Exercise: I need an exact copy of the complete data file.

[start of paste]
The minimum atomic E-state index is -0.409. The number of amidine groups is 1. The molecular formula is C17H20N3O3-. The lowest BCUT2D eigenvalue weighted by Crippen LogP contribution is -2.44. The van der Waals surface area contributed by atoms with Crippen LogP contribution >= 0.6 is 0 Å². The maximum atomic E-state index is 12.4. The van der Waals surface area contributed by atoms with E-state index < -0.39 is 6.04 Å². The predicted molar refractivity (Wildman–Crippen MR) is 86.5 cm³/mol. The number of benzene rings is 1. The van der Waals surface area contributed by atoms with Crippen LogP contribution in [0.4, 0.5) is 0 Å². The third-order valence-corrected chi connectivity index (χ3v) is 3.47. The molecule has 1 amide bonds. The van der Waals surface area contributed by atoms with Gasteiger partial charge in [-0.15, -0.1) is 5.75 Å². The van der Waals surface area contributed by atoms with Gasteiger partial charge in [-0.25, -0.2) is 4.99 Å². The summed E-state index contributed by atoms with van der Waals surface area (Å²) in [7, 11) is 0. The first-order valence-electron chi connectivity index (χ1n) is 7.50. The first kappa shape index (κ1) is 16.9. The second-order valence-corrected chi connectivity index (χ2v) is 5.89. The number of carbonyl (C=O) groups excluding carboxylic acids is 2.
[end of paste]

The minimum atomic E-state index is -0.409. The number of amidine groups is 1. The molecular formula is C17H20N3O3-. The lowest BCUT2D eigenvalue weighted by Crippen LogP contribution is -2.44. The van der Waals surface area contributed by atoms with Crippen LogP contribution >= 0.6 is 0 Å². The maximum atomic E-state index is 12.4. The van der Waals surface area contributed by atoms with E-state index < -0.39 is 6.04 Å². The predicted molar refractivity (Wildman–Crippen MR) is 86.5 cm³/mol. The number of benzene rings is 1. The van der Waals surface area contributed by atoms with Crippen LogP contribution in [0.4, 0.5) is 0 Å². The third-order valence-corrected chi connectivity index (χ3v) is 3.47. The molecule has 1 amide bonds. The van der Waals surface area contributed by atoms with Gasteiger partial charge in [-0.15, -0.1) is 5.75 Å². The van der Waals surface area contributed by atoms with Gasteiger partial charge in [-0.25, -0.2) is 4.99 Å². The summed E-state index contributed by atoms with van der Waals surface area (Å²) in [7, 11) is 0. The first-order valence-electron chi connectivity index (χ1n) is 7.50. The first kappa shape index (κ1) is 16.9. The second-order valence-corrected chi connectivity index (χ2v) is 5.89. The number of carbonyl (C=O) groups excluding carboxylic acids is 2.